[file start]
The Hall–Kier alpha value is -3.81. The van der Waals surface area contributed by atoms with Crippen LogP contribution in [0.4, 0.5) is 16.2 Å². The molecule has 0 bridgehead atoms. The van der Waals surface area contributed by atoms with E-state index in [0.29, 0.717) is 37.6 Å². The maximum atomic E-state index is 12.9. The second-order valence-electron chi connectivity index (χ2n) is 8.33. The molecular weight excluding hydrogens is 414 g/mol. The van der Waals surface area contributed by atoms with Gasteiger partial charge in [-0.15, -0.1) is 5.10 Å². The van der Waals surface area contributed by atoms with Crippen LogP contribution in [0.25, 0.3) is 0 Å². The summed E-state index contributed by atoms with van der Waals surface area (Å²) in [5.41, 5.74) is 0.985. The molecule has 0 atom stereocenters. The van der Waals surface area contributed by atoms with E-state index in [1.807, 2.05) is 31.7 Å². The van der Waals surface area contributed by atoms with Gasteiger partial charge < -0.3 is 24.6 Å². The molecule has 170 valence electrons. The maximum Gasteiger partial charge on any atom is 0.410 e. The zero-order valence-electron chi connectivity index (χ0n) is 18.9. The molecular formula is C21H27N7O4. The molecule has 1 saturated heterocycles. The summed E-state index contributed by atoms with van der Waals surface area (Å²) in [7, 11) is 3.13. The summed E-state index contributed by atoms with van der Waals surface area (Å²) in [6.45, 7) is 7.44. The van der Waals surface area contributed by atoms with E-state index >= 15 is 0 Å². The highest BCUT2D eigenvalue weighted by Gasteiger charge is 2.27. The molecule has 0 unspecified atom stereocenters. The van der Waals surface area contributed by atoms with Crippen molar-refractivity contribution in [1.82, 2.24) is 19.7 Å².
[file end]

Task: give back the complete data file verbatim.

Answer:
The Hall–Kier alpha value is -3.81. The van der Waals surface area contributed by atoms with Crippen LogP contribution in [0.4, 0.5) is 16.2 Å². The molecule has 0 bridgehead atoms. The van der Waals surface area contributed by atoms with E-state index in [0.29, 0.717) is 37.6 Å². The maximum atomic E-state index is 12.9. The second-order valence-electron chi connectivity index (χ2n) is 8.33. The molecular weight excluding hydrogens is 414 g/mol. The van der Waals surface area contributed by atoms with Gasteiger partial charge in [-0.15, -0.1) is 5.10 Å². The van der Waals surface area contributed by atoms with Crippen LogP contribution in [0.25, 0.3) is 0 Å². The summed E-state index contributed by atoms with van der Waals surface area (Å²) in [5.41, 5.74) is 0.985. The molecule has 0 atom stereocenters. The van der Waals surface area contributed by atoms with E-state index in [1.807, 2.05) is 31.7 Å². The van der Waals surface area contributed by atoms with Gasteiger partial charge < -0.3 is 24.6 Å². The molecule has 170 valence electrons. The maximum Gasteiger partial charge on any atom is 0.410 e. The zero-order valence-electron chi connectivity index (χ0n) is 18.9. The molecular formula is C21H27N7O4. The molecule has 1 saturated heterocycles. The summed E-state index contributed by atoms with van der Waals surface area (Å²) in [7, 11) is 3.13. The summed E-state index contributed by atoms with van der Waals surface area (Å²) in [6.45, 7) is 7.44. The van der Waals surface area contributed by atoms with E-state index >= 15 is 0 Å². The highest BCUT2D eigenvalue weighted by Gasteiger charge is 2.27. The molecule has 0 unspecified atom stereocenters. The van der Waals surface area contributed by atoms with Crippen molar-refractivity contribution in [1.82, 2.24) is 19.7 Å².